ATHENS – A lawyer who left the extremist Golden Dawn party whose leaders and dozens of members are on trial on charges of running a criminal gang said it operated with a neo-Nazi strategy and wanted to topple the government in favor of a dictatorship.
The court rarely meets in the case which has now entered its third year with no end in sight and as the defendants aren’t being compelled to appear.
Ilias Stavrou, who left the party four years ago, told the court it “had as its aim the installation of a one-party state and the abolition of any form of parliamentary procedures,” according to Kathimerini.
Stavrou said party leader Nikos Michaloliakos had absolute authority and that he and top henchmen ordered attacks on migrants and critics, which the Golden Dawn chief and his associates have denied.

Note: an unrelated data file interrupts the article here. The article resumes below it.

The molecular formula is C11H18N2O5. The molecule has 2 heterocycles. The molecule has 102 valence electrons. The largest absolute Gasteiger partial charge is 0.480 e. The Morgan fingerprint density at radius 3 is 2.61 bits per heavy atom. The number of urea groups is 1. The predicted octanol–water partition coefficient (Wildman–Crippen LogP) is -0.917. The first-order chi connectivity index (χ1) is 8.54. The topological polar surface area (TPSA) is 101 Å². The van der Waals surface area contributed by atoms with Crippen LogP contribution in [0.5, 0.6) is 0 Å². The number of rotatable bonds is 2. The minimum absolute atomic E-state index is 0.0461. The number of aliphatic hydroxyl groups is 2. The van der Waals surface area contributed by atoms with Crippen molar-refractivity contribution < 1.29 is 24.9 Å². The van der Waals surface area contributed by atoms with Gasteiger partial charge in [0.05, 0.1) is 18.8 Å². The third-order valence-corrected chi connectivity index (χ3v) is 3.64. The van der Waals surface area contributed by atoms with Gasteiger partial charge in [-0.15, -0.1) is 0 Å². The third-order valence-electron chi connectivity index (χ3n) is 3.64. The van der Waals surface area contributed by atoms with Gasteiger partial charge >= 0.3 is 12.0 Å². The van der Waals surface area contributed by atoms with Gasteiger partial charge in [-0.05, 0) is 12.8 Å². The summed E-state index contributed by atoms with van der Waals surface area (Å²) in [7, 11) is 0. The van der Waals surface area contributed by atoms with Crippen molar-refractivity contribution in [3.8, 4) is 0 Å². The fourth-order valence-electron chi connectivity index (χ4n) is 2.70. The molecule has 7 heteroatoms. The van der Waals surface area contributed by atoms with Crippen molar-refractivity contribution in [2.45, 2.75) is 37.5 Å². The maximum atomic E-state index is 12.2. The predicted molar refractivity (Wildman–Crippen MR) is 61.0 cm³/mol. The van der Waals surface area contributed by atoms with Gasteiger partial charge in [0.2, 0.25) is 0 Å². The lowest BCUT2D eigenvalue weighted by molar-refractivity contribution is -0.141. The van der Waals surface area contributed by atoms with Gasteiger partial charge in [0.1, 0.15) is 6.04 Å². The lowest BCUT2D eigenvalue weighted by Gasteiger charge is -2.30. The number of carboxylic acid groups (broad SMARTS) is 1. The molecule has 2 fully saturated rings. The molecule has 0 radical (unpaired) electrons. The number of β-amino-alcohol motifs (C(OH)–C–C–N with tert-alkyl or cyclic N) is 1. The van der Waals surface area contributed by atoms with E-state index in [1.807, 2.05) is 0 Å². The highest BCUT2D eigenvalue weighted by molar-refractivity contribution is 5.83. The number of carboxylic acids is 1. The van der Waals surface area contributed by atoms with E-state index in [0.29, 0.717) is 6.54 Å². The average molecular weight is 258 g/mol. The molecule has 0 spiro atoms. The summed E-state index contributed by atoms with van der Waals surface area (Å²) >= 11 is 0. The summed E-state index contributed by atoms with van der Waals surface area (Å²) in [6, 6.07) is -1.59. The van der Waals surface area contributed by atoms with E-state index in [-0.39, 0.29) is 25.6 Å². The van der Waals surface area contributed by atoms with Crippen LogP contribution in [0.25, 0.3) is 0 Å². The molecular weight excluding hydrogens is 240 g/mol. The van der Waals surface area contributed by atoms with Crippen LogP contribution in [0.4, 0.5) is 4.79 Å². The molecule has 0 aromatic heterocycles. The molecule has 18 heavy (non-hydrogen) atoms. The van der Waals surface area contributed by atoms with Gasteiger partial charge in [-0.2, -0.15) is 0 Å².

Stavros said its top officials “tried to infiltrate the police and the army and to be close to the Church.” He was due to continue testifying on Sept. 18.
On Sept. 16, anti-fascist groups led a march from central Athens to the party’s headquarters to mark four years since the murder of leftist rapper Pavlos Fyssas by self-professed Golden Dawn member Giorgos Roupakias, who was freed after being held for the maximum 18-month detention period.
Another demonstration turned violent when protesters threw Molotov cocktails at a riot squad unit while chanting “Pavlos lives, crush the Nazis” and “Shut down Golden Dawn,” the paper said. Police guarded Golden Dawn headquarters.
In a May session of the case, law professor Nikos Alivizatos said Golden Dawn “wanted to addict us to the daily use of violence,” and said that violent incidents rose drastically after 2012 when it entered Parliament.
The party’s targets, he said, are chosen based on their neo-Nazi ideology, “meaning migrants, the weak and, I suspect, the left and the anti-establishment realm.”
“If they are darker in skin color, then all the better,” he said.